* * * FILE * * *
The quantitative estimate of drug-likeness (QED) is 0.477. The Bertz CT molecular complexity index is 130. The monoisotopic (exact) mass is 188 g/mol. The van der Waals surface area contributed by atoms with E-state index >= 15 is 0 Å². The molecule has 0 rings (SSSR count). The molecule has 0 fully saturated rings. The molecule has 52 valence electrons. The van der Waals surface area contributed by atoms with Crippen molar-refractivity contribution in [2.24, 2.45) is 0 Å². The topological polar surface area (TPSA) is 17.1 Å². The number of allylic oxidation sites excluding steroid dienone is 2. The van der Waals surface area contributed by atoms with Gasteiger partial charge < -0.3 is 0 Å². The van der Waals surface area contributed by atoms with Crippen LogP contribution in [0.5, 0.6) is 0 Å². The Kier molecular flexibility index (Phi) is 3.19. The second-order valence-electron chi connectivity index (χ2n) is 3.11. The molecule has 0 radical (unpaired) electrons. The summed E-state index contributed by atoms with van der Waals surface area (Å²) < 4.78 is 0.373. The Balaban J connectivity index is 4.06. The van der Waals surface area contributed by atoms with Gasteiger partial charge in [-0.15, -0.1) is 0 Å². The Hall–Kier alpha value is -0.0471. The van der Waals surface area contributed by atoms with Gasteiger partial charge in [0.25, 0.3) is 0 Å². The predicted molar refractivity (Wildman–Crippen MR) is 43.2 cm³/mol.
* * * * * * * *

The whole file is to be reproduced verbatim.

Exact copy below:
The quantitative estimate of drug-likeness (QED) is 0.477. The Bertz CT molecular complexity index is 130. The monoisotopic (exact) mass is 188 g/mol. The van der Waals surface area contributed by atoms with E-state index >= 15 is 0 Å². The molecule has 0 rings (SSSR count). The molecule has 0 fully saturated rings. The molecule has 52 valence electrons. The van der Waals surface area contributed by atoms with Crippen molar-refractivity contribution in [2.24, 2.45) is 0 Å². The topological polar surface area (TPSA) is 17.1 Å². The number of allylic oxidation sites excluding steroid dienone is 2. The van der Waals surface area contributed by atoms with Gasteiger partial charge < -0.3 is 0 Å². The van der Waals surface area contributed by atoms with Crippen LogP contribution in [0.5, 0.6) is 0 Å². The Kier molecular flexibility index (Phi) is 3.19. The second-order valence-electron chi connectivity index (χ2n) is 3.11. The molecule has 0 radical (unpaired) electrons. The summed E-state index contributed by atoms with van der Waals surface area (Å²) < 4.78 is 0.373. The Balaban J connectivity index is 4.06. The van der Waals surface area contributed by atoms with Gasteiger partial charge in [-0.15, -0.1) is 0 Å². The Hall–Kier alpha value is -0.0471. The van der Waals surface area contributed by atoms with Gasteiger partial charge in [0.25, 0.3) is 0 Å². The predicted molar refractivity (Wildman–Crippen MR) is 43.2 cm³/mol.